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Discovering the Diamond

Diamonds are used in a variety of industries, everything from jewelry to computers. With so many uses for diamonds and the potential for that use to grow, maybe we should highlight how and who exactly discovered diamonds.

According to, the earliest record of discovered diamonds came from India in the 4th BC. The stones that were discovered were transported from India to China through trade routes that were called the Silk Road. Until the 18th Century, it was believed that diamonds were only found in South Asia.

However, in 1866, a young boy by the name of Jacob Erasmus was exploring the banks of the Orange River in South Africa. The Orange River is considered one of the longest rivers in South Africa. Soon after, another diamond was found in the same area which (much like the Gold Rush of California) sparked a mass migration of diamond prospectors to the site to see if more could be found.

The area turned out to be rich in diamonds and the first large-scale diamond mine, called Kimberly Mine was opened. This was a temporary win for the region. Unfortunately, with the increase of diamond mining production the value of the diamond decreased significantly when an Englishman by the name of Cecil John Rhodes, who formed De Beers Consolidated Mines, attempted to control the diamond supply.

His attempt at control devalued the diamond to less than 50%.

In order to recoup the money lost, in 1947, De Beers commissioned an advertising agency to help them market their diamonds. The slogan, “A Diamond is Forever,” was coined and the diamond became the go-to stone for the engagement ring. By implying that a marriage proposal should be done using a diamond ring if they wanted the partnership to last forever.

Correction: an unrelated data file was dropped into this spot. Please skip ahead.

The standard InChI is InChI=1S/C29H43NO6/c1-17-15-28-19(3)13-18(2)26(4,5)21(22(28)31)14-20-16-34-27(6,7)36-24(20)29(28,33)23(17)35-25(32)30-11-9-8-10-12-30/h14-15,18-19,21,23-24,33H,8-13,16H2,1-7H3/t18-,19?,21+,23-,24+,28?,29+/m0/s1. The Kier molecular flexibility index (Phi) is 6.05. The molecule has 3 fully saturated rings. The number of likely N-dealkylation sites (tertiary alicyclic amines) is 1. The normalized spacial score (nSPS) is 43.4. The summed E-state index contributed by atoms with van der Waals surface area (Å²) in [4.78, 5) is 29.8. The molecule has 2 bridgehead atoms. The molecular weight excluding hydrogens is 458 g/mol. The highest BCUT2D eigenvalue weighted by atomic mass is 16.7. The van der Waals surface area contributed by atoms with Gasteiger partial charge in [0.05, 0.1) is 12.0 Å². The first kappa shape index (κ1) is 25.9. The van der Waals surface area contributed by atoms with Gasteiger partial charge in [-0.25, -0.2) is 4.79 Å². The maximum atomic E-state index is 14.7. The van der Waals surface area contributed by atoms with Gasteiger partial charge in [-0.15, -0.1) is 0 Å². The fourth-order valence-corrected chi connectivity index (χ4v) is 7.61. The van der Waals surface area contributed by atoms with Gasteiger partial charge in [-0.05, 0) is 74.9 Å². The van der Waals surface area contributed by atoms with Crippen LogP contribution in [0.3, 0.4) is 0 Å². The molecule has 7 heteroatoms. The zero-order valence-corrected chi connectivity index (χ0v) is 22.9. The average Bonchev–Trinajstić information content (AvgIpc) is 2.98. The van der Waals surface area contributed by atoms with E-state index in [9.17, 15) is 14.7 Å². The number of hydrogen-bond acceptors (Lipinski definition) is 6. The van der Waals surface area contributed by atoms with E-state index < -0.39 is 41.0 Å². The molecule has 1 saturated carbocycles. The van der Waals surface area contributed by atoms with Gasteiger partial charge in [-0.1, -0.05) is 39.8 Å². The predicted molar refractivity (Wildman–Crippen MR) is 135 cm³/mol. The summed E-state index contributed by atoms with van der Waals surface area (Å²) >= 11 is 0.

This marketing strategy was so successful that now diamond engagement rings account for more than 80% of engagement ring sales. This phenomenon is worldwide and has been further popularized by movies and books that culminate their marriage plot lines with a proposal that uses a diamond engagement ring.

So, essentially one could say that there were two parts to discovering the diamond. The first was actually finding the diamond mines that were ripe with supply and the second part was marketing the diamond to society. These two components are truly what made the diamond a cultural success and a symbol of commitment and love.

While this is a very condensed history about who discovered the diamond, we hope that it provides a snapshot for how diamonds came into popularity in the jewelry industry. We also hope that it sticks with you, so that the next time you see a diamond you can appreciate the long road that this rock has taken to become such a cultural icon.

Here at BoBen Designs we use diamonds in almost every piece we make. We feel that the brilliance and strength of the diamond enhances our designs and is so universally beautiful, that it complements any wearer.

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